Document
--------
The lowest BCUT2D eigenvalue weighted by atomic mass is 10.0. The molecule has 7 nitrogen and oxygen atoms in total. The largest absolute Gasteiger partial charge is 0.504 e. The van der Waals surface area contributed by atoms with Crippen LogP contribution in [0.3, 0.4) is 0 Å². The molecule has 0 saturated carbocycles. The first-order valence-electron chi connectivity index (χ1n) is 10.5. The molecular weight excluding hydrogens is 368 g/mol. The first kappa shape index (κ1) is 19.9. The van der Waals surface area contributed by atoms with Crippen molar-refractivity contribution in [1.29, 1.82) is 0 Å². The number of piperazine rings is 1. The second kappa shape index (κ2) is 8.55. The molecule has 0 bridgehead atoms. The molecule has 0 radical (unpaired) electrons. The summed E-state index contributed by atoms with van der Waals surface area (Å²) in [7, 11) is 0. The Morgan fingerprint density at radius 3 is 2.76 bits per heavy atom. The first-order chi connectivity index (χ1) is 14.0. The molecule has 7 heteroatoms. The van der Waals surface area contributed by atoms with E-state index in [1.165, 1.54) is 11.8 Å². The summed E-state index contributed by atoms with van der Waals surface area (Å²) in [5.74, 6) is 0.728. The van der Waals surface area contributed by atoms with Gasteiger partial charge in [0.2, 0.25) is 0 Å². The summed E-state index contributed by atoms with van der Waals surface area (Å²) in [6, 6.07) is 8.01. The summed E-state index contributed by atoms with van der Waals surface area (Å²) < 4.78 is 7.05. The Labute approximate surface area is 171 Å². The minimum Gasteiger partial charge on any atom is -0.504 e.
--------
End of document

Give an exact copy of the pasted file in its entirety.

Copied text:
The lowest BCUT2D eigenvalue weighted by atomic mass is 10.0. The molecule has 7 nitrogen and oxygen atoms in total. The largest absolute Gasteiger partial charge is 0.504 e. The van der Waals surface area contributed by atoms with Crippen LogP contribution in [0.3, 0.4) is 0 Å². The molecule has 0 saturated carbocycles. The first-order valence-electron chi connectivity index (χ1n) is 10.5. The molecular weight excluding hydrogens is 368 g/mol. The first kappa shape index (κ1) is 19.9. The van der Waals surface area contributed by atoms with Crippen molar-refractivity contribution in [1.29, 1.82) is 0 Å². The number of piperazine rings is 1. The second kappa shape index (κ2) is 8.55. The molecule has 0 bridgehead atoms. The molecule has 0 radical (unpaired) electrons. The summed E-state index contributed by atoms with van der Waals surface area (Å²) in [7, 11) is 0. The Morgan fingerprint density at radius 3 is 2.76 bits per heavy atom. The first-order chi connectivity index (χ1) is 14.0. The molecule has 7 heteroatoms. The van der Waals surface area contributed by atoms with E-state index in [1.165, 1.54) is 11.8 Å². The summed E-state index contributed by atoms with van der Waals surface area (Å²) in [5.74, 6) is 0.728. The van der Waals surface area contributed by atoms with Gasteiger partial charge in [0.2, 0.25) is 0 Å². The summed E-state index contributed by atoms with van der Waals surface area (Å²) in [6, 6.07) is 8.01. The summed E-state index contributed by atoms with van der Waals surface area (Å²) < 4.78 is 7.05. The Labute approximate surface area is 171 Å². The minimum Gasteiger partial charge on any atom is -0.504 e.